Assassin’s Creed – Origins (Game Review)

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Assassin’s Creed Origins is the culmination of the series’ two-year hiatus, and though there’s plenty new and different, some old problems remain.

It’s been two long years since the last Assassin’s Creed game, AC Unity, met with tepid reception from fans and critics. Ubisoft responded by taking a break to put AC back in the oven for a while, and the resulting game, Assassin’s Creed Origins, was unveiled for the first time during Microsoft’s E3 2017 presentation in Los Angeles.

Set in ancient Egypt, Origins will depict the, well, origins of the Assassins brother/sisterhood. You play as Bayek, an Egyptian warrior who, based on the demo Microsoft put in attendees’ hands at its Xbox showcase today, is both a skilled warrior and an instrument of his own interpretation of “justice.” In other words, he’s an Assassin.

A new take on classic Assassin’s Creed combat

Combat sees the biggest system change in Assassin’s Creed Origins, and feels more akin to The Witcher 3. It’s preferable over the old AC games’ combat, giving you more control over which enemies you target, and a wider range of attacks.

Attacks are now on the right triggers, with light and heavy attacks mapped to the bump and trigger, respectively, while a tap on the left bump raises your shield and causes you to lock on to your nearest foe. Left trigger raises your bow, with the right trigger used to fire. Dodging, now an important move, is on “X.”

Traversal, meanwhile, is on the “A” button, and much of it happens automatically as you move the left stick, from scaling a bobbing ship, to prancing back and forth in its rigging.

Yet the demo’s second segment, an arena-style gladiator fight against successive waves of enemies culminating in a gargantuan slaver boss, offered up its share of frustration. Enemies with shields thwarted most attempts to break their guard, except for heavy attacks that take awhile to charge up. A special attack, used by pressing the right bumper and right trigger together, was imprecise, and too hard to activate. Combat often felt too loose, which took the excitement out of victories, and put annoyance into defeats.

The world is beautiful, but NPCs have the same old problems

In the open world section, we approached a costumed priest as he beat a young slave on a dais. Instinct said to attack him outright and end the scene. But attacking him caused no damage, instead earning the ire of some nearby guards. We ended them on that same dais, while the priest merrily continued doling out punishment, blissfully ignoring the carnage around him. With the guards dead, we approached the priest more amicably, starting a cutscene in which the slave explained he was being punished for losing two golden idols.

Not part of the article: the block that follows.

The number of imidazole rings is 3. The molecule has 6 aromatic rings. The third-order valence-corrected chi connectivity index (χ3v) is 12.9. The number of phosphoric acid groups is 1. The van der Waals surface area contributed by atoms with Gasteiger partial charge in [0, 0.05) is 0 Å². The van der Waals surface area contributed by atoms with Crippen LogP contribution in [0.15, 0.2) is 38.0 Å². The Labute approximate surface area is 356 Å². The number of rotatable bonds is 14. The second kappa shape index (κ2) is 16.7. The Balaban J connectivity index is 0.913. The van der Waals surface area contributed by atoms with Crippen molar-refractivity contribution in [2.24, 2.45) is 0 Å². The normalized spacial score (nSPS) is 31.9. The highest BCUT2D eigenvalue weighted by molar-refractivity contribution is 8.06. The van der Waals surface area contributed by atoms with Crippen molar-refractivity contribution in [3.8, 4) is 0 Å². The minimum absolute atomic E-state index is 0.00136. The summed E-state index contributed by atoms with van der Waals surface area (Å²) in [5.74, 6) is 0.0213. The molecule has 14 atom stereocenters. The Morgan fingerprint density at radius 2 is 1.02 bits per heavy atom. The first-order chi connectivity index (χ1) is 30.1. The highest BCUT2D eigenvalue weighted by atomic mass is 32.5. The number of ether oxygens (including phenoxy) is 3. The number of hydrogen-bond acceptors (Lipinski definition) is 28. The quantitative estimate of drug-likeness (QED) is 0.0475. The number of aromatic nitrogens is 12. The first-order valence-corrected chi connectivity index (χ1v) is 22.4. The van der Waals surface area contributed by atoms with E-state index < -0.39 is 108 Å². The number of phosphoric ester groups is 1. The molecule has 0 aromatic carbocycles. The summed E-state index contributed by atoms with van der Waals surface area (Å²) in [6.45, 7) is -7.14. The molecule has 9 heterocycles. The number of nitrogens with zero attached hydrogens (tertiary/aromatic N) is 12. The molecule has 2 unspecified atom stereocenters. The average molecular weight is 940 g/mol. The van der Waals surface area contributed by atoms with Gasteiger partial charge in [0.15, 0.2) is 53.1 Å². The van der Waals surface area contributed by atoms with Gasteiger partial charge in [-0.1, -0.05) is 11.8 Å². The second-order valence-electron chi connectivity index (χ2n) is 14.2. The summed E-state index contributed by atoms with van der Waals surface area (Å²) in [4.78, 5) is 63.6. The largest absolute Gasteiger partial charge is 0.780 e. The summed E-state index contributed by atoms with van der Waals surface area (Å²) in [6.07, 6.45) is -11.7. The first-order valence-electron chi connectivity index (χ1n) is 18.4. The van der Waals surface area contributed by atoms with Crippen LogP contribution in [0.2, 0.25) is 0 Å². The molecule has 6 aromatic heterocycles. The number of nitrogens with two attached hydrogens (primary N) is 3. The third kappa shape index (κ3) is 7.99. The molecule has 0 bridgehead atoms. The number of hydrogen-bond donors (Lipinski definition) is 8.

Carefully and quietly, we yanked the sailors overboard and climbed the mast instead, sniping more enemies with a bow.

A developer informed us later that we could’ve killed the priest once that cutscene ended, but as we’d already tried that once, it didn’t make sense that it would suddenly work. Instead we summoned and took control of an eagle to soar in circles, and mark the locations of the missing idols. One laid at the bottom of the river, which was no problem, as Origins lets you swim and dive in any water that’s deep enough. The other had found its way onto a nearby ship, which we noisily boarded. The crew promptly killed us. Whoops.

We returned with a different approach. Carefully and quietly, we yanked the sailors overboard and climbed the mast instead, sniping more enemies with a bow. We killed the captain in open combat, and he dropped some apparently randomized loot, including a superior warrior’s bow that fired several arrows at once.

Assassin’s Creed is more of an RPG than ever before

That loot system, too, is new to the series. We opened the menu to equip the prize, noting several additional inventory slots and an ability upgrade screen that looks straight out of a typical RPG.

Random loot drops, RPG-style upgrades, totally revamped controls and combat, and many more changes make it clear they’re holding little sacred. The new setting in Egypt has a lot of promise for both character-level drama and mythological overarching story, and seeing the Assassins’ origins has potential to tickle longtime series fans.

But we’ll have to see how all these systems fit together, and whether they have the necessary depth, to know whether Origins represents a real step forward for Assassin’s Creed.  We’re confident we’ll all get used to the new controls, but whether the combat will hold up over the course of the entire game is less certain. And the signature Assassin’s Creed jankiness, from awkward animations to stump-dumb AI (like the priest who failed to react as I slew the guards around him), was on display in full force.

The priest accepted his idols happily when we returned them, then casually used one to brain the poor slave boy he’d been whooping. Bayek turned to leave, muttering something about “cowardice” and “masks,” but the priest sicced more guards anyway. We killed them with the new multi-shot bow, then chased the priest through the harbor, out into the fields surrounding the area.

A developer seemed slightly befuddled that the target was running so far, and so quickly, away from me. The game never gave an objective marker or told us to kill him, but it’s an Assassin’s Creed game, and we knew what to do. But it seemed impossible to actually catch up, even after several minutes of chase. Eventually we took out a bow and shot him down in a field. He fell unceremoniously, the laborers around him barely reacting.

We killed the target — but in that moment, we didn’t didn’t feel much like an Assassin.

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